Hunting sea ducks has always been a bucket list trip for me and when I was invited to the coastal community of Stonington, Maine, I jumped at the chance. The early December hunt has traditionally been prime time, although changing weather patterns in recent years has changed the abundance of birds to some degree. The good news is there are always ducks around and whether you are chasing eiders, long-tailed ducks, or even scoters, a trip to Maine will provide plenty of shooting opportunities.
1) Watch The Water
For a prairie boy like myself it didn’t take long to figure out I didn’t need to watch the sky for ducks. Anyone that has chased Canada geese or mallards likely has a regular search pattern they use to scan the sky to the horizon for birds. We also look for slight movement and familiar flock patterns to help find the birds long before they get to the decoys. When it comes to sea ducks, however, forget everything you know about locating dabbling ducks and geese.
Sea ducks are mighty speedsters and wing along at a mind-boggling speed. They also like to move along the surface of the water, often within six to 10 feet of the surface. Now, you might think North America’s largest duck would stick out like a fighter jet flying over the Atlantic but with a myriad of islands, ledges, and rocky outcrops, the birds often blend into their background. To make things even worse, any chop on the ocean turns the water surface dark, further concealing ducks.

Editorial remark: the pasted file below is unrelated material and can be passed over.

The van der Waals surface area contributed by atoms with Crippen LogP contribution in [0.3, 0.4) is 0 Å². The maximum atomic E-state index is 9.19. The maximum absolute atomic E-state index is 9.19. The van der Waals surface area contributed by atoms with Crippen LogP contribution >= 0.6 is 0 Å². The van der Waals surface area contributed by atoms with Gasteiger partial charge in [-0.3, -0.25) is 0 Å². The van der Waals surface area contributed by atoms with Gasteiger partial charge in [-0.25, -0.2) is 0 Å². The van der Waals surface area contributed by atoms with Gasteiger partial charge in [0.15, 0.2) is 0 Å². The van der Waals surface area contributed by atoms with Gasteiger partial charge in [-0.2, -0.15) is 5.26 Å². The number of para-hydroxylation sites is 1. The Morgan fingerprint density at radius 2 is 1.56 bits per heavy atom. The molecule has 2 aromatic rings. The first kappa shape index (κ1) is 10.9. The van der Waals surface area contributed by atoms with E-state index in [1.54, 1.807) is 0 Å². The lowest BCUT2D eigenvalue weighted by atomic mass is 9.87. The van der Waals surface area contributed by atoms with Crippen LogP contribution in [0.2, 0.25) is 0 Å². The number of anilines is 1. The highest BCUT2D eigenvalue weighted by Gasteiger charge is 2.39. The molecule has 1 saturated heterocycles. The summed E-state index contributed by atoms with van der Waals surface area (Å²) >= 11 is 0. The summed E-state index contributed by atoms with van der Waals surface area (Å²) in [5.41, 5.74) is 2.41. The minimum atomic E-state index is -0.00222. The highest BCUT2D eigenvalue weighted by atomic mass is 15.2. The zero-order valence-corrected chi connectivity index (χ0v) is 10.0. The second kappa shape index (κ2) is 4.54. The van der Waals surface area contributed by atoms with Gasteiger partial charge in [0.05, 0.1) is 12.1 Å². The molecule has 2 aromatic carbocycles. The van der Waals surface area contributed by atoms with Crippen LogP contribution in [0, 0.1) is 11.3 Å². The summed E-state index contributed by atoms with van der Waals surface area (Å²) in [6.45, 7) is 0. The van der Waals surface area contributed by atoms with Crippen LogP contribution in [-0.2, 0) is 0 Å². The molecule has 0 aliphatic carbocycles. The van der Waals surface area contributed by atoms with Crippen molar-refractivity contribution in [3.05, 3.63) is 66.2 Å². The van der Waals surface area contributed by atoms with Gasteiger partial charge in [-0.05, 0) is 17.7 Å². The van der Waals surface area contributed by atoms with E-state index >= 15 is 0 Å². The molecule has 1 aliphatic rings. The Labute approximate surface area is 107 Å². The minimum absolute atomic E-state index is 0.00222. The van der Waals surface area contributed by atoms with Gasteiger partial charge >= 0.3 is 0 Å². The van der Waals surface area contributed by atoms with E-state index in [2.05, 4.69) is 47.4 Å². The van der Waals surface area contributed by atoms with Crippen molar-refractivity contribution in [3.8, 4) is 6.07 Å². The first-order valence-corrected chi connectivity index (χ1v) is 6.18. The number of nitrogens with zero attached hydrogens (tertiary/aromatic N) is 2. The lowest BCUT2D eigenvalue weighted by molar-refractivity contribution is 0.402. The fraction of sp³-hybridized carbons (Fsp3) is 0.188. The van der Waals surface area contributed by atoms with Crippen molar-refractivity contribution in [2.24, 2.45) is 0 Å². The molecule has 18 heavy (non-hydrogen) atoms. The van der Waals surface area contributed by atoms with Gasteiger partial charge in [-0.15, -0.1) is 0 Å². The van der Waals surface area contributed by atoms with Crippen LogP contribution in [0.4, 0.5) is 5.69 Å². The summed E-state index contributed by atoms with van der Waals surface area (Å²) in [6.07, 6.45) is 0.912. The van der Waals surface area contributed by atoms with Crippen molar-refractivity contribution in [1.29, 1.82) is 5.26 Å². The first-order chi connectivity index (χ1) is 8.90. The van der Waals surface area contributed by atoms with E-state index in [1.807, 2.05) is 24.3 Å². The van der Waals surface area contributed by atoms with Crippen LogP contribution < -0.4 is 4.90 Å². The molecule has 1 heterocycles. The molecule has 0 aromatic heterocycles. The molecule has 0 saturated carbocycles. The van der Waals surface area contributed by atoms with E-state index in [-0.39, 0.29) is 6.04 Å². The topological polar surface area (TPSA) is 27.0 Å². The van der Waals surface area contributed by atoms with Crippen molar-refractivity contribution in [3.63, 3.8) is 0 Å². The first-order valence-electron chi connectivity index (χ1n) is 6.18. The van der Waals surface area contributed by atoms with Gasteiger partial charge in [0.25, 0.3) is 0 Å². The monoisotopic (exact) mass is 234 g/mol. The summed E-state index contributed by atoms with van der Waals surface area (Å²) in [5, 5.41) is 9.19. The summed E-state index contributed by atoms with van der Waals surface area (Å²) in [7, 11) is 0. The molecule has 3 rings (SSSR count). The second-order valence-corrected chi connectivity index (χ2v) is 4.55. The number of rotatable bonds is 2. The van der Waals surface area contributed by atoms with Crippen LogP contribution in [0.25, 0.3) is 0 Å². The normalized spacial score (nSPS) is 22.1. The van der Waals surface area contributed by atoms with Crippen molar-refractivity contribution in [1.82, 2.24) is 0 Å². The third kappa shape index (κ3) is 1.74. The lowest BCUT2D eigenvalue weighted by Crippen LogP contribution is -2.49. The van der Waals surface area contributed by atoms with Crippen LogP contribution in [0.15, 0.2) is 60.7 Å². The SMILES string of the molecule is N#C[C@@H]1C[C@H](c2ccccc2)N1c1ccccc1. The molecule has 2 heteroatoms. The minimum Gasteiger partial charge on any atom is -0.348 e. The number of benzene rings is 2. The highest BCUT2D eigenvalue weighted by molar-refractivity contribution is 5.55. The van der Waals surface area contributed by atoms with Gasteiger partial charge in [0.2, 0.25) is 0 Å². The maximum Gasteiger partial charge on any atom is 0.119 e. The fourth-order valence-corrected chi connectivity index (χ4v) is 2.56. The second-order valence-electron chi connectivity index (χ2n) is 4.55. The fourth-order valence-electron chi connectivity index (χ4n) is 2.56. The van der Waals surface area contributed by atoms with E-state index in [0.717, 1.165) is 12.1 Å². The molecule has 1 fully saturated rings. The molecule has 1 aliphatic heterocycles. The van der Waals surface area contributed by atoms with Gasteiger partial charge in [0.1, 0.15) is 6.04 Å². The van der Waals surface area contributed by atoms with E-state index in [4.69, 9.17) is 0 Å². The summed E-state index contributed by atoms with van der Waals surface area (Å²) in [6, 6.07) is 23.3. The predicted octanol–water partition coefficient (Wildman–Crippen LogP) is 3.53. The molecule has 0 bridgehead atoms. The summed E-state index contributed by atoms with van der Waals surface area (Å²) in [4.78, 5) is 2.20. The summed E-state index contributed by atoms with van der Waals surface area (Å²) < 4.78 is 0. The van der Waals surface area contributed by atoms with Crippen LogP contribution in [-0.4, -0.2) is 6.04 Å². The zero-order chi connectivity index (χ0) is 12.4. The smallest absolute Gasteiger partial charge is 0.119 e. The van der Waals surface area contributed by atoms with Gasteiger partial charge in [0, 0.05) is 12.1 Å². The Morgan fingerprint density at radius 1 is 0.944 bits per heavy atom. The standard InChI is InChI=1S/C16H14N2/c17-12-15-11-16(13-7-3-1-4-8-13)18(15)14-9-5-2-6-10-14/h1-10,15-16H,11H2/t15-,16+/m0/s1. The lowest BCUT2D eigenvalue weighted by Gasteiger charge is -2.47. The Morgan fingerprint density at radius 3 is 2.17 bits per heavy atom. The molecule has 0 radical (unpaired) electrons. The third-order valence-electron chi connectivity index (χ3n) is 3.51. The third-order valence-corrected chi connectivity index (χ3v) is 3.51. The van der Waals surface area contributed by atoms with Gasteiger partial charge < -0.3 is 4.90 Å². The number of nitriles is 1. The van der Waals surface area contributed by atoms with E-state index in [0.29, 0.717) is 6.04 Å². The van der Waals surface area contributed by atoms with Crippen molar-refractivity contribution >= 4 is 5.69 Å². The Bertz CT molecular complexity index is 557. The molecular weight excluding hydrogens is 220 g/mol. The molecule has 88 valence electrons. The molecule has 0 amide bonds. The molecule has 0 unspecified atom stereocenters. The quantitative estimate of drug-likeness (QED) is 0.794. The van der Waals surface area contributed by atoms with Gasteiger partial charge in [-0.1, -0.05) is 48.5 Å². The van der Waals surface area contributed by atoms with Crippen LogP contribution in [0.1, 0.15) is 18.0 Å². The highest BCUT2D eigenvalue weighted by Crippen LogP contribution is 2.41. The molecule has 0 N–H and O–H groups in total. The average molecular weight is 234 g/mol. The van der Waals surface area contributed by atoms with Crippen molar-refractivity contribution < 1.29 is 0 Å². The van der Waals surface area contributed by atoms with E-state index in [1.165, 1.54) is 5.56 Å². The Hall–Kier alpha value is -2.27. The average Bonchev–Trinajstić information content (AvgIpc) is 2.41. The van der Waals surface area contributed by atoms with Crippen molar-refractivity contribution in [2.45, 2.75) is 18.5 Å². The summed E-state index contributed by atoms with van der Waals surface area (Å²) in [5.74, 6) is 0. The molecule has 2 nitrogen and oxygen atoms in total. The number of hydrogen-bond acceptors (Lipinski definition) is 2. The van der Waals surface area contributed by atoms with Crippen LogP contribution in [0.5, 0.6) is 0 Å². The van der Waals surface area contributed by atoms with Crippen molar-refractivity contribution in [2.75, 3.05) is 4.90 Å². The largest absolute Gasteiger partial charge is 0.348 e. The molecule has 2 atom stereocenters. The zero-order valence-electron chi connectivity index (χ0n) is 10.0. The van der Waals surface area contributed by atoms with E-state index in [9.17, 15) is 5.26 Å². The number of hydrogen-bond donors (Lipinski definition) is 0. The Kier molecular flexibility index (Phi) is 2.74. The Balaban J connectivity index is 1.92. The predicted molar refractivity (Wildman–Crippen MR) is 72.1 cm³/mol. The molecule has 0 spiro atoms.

Get your eyes off the sky and watch the surface of the water. Flights of ducks are usually spotted against distant shorelines or hovering just above the ocean in large channels.
2) Decoy Lines and Strings
Ducks may be difficult to see when flying but the good news is they have excellent eyesight and hone in on strategically placed decoys. There will be times when a duck appears from out of nowhere to try and land in the water. Even better, there are times when a flock of 4 to 20 ducks will magically appear and immediately catch your attention. It is imperative to stay alert, even though you may have had several early mornings to get out on the ocean and have all your decoys set up for legal shooting light. Focus means a low flying bird that buzzes your decoy string will get shot rather than disappear as quickly as it made its appearance.
Decoys are set in lines, as single set cord decoys would take forever to put out and pick up. The strong tide would also have a tendency to pull smaller weights off the bottom leaving single decoys to be set adrift. Most strings consist of a dozen decoys. When hunting eiders there is a higher number of drake decoys, as the white shows up much better from a distance. Each decoy has a 24 to 30-inch drop line with a rigging pin to attach it to the main line, which is a weighted cord. Each end of the main cord has lead weights to hold the entire rig in a straight line even when facing a ripping tide.
There are several reasons to sink the main cord below the surface. If hunting with a dog, your four-legged friend can swim through the decoy lines without getting hung up. If you are using a tender boat to pick up ducks you don’t have to worry about floating or running over the decoy lines either. The floating decoys will hold the main cord about two feet below the surface, making it easy to hook or grapple when moving the decoy line with changing tides, or to pick up after the hunt.
3) Where To Set Up